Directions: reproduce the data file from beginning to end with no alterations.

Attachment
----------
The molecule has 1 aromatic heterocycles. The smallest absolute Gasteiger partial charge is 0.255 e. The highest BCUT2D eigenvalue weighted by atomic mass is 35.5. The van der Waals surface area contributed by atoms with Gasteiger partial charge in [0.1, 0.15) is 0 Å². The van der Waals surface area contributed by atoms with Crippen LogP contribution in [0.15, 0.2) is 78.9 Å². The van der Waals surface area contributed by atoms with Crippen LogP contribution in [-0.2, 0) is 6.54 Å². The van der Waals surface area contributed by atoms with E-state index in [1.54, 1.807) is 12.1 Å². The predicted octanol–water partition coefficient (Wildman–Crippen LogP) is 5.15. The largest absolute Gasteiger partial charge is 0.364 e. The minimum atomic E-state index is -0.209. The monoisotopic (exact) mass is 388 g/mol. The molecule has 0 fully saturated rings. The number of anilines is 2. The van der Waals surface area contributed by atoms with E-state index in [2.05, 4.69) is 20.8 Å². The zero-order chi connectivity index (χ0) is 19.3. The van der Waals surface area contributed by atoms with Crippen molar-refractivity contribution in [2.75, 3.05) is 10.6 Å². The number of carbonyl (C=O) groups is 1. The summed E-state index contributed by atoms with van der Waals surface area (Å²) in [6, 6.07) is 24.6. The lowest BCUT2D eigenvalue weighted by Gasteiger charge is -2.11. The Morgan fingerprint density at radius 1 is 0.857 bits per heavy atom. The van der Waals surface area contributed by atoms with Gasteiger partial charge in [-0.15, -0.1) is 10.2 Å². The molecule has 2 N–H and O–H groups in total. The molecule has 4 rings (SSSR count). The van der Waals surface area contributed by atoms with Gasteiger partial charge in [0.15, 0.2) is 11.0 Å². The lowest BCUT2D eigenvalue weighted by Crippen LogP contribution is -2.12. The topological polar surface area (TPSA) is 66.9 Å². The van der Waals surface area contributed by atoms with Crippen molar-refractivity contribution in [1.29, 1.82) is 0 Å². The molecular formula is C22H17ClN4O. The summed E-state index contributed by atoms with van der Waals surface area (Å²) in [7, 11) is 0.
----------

The molecule has 1 aromatic heterocycles. The smallest absolute Gasteiger partial charge is 0.255 e. The highest BCUT2D eigenvalue weighted by atomic mass is 35.5. The van der Waals surface area contributed by atoms with Gasteiger partial charge in [0.1, 0.15) is 0 Å². The van der Waals surface area contributed by atoms with Crippen LogP contribution in [0.15, 0.2) is 78.9 Å². The van der Waals surface area contributed by atoms with Crippen LogP contribution in [-0.2, 0) is 6.54 Å². The van der Waals surface area contributed by atoms with E-state index in [1.54, 1.807) is 12.1 Å². The predicted octanol–water partition coefficient (Wildman–Crippen LogP) is 5.15. The largest absolute Gasteiger partial charge is 0.364 e. The minimum atomic E-state index is -0.209. The monoisotopic (exact) mass is 388 g/mol. The molecule has 0 fully saturated rings. The number of anilines is 2. The van der Waals surface area contributed by atoms with E-state index in [2.05, 4.69) is 20.8 Å². The zero-order chi connectivity index (χ0) is 19.3. The van der Waals surface area contributed by atoms with Crippen molar-refractivity contribution in [2.75, 3.05) is 10.6 Å². The number of carbonyl (C=O) groups is 1. The summed E-state index contributed by atoms with van der Waals surface area (Å²) in [6, 6.07) is 24.6. The lowest BCUT2D eigenvalue weighted by Gasteiger charge is -2.11. The Morgan fingerprint density at radius 1 is 0.857 bits per heavy atom. The van der Waals surface area contributed by atoms with Gasteiger partial charge in [-0.15, -0.1) is 10.2 Å². The molecule has 2 N–H and O–H groups in total. The molecule has 4 rings (SSSR count). The van der Waals surface area contributed by atoms with Gasteiger partial charge in [0.15, 0.2) is 11.0 Å². The lowest BCUT2D eigenvalue weighted by Crippen LogP contribution is -2.12. The topological polar surface area (TPSA) is 66.9 Å². The van der Waals surface area contributed by atoms with Crippen molar-refractivity contribution in [1.29, 1.82) is 0 Å². The molecular formula is C22H17ClN4O. The summed E-state index contributed by atoms with van der Waals surface area (Å²) in [7, 11) is 0.